Has ISR Helped You Make a Wise Decision?

stop-think-act44641327Letters from International Schools Review members telling us how we helped them avoid a “landmine-school” enforces our belief that we’re helping colleagues to make the best career moves. With more and more entrepreneurs creating for-profit, cash-cow schools, and employing Westerners to help complete the artificial image, it’s ever more important to be vigilant in vetting a school before making a commitment.

ISR makes the same strong, school-vetting recommendations every year. And then, about three months into the academic year, we begin getting emails saying, “I wish I would have read the Reviews before I came here!”

A teacher recently wrote to tell ISR she would have made a tragic error had she signed with a school, a school the Director was touting as being on the ‘cutting edge of educational practices’. ISReviews, to the contrary, painted an accurate picture of every classroom, across all grade levels, teaching in lock-step from a textbook–a photocopied, ancient textbook, at that!

Last week we heard from teacher who told us he attended a school’s presentation at the recruiting fair and was immensely impressed with the school’s size, architectural presence and resources. Consulting ISR he discovered the photos were of a local university that rents a small wing of one building to a local enterprise that call this space an ‘International School’.  He passed on the offer.

ISReviews are rife with reports of schools that don’t make their payroll, or don’t procure work visas for  teachers, who then find themselves working illegally in a country where they could be jailed if discovered. Worse yet are those that switch-up contracts upon a teacher’s arrival, withdraw health benefits and/or suddenly expect teachers to share housing. The list goes on and on.

There are a great many schools around the world that fulfill our expectations of what the international teaching experience should be. But, as with every industry, there are imposters with financially-oriented motives who masquerade as the real thing, waiting to ensnare the uninformed. International Schools Review hopes our efforts will spare you that experience.

Has ISR helped you avoid a landmine? Has ISR helped you step into a rewarding International teaching situation? We invite you to share your experiences!

2 Responses to Has ISR Helped You Make a Wise Decision?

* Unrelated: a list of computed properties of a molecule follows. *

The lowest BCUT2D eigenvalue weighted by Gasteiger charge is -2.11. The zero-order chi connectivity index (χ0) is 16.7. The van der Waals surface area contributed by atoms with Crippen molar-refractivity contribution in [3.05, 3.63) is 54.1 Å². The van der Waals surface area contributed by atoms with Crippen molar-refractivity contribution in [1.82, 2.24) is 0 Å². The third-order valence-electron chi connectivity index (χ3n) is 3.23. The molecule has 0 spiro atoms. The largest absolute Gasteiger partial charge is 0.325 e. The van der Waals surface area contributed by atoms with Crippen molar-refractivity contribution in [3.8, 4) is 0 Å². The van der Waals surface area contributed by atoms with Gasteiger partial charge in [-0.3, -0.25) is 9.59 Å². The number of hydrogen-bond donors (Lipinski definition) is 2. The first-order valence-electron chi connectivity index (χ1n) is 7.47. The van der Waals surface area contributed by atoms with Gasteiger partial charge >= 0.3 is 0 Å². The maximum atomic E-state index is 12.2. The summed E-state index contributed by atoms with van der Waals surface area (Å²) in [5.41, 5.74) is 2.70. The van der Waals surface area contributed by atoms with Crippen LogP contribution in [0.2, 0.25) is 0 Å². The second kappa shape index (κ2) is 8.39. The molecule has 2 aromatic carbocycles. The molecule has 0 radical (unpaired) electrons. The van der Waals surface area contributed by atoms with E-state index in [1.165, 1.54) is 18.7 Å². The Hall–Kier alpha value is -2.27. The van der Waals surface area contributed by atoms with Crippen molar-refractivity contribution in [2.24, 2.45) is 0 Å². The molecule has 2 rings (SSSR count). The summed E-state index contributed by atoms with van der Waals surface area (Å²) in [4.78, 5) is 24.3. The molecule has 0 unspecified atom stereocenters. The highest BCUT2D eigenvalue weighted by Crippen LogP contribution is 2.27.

1. Anonymous says:

    ISR has definitely helped me in avoiding bad schools. I wish more teachers reviewed their schools, good and bad, to help others in the future.

    Like

  2. Happy says:

    I’m glad you posted this topic. I’ve worked at three great schools and two dreadful schools. ISR didn’t exist when I landed at the two dreadful places. It was great that in the very early days of ISR I was able to read a couple of reviews of my third possible school and give the place a pass. Over the years as the reviews rolled in my decision to avoid the place was validated by the awful reviews posted.

    I relied on ISR again last recruiting season and read reviews of schools I had an interest in, well in advance of the fair. When I interviewed with a sleazeball I had read about on ISR I could see the traits revealed about this guy were right on. When he asked me if I was in a relationship I instantly knew from the reviews that what he was asking was “are you available”? I told him I was not in a relationship. I could see the spark n his eyes. I was later offered the job and invited to dinner at the same time. I declined both offers. I have fantasized about possible snide responses I could have made to the offer but didn’t.

    Like

Leave a Reply

Fill in your details below or click an icon to log in:

WordPress.com Logo

You are commenting using your WordPress.com account. Log Out / Change )

Twitter picture

You are commenting using your Twitter account. Log Out / Change )

Facebook photo

You are commenting using your Facebook account. Log Out / Change )

Google+ photo

You are commenting using your Google+ account. Log Out / Change )

Connecting to %s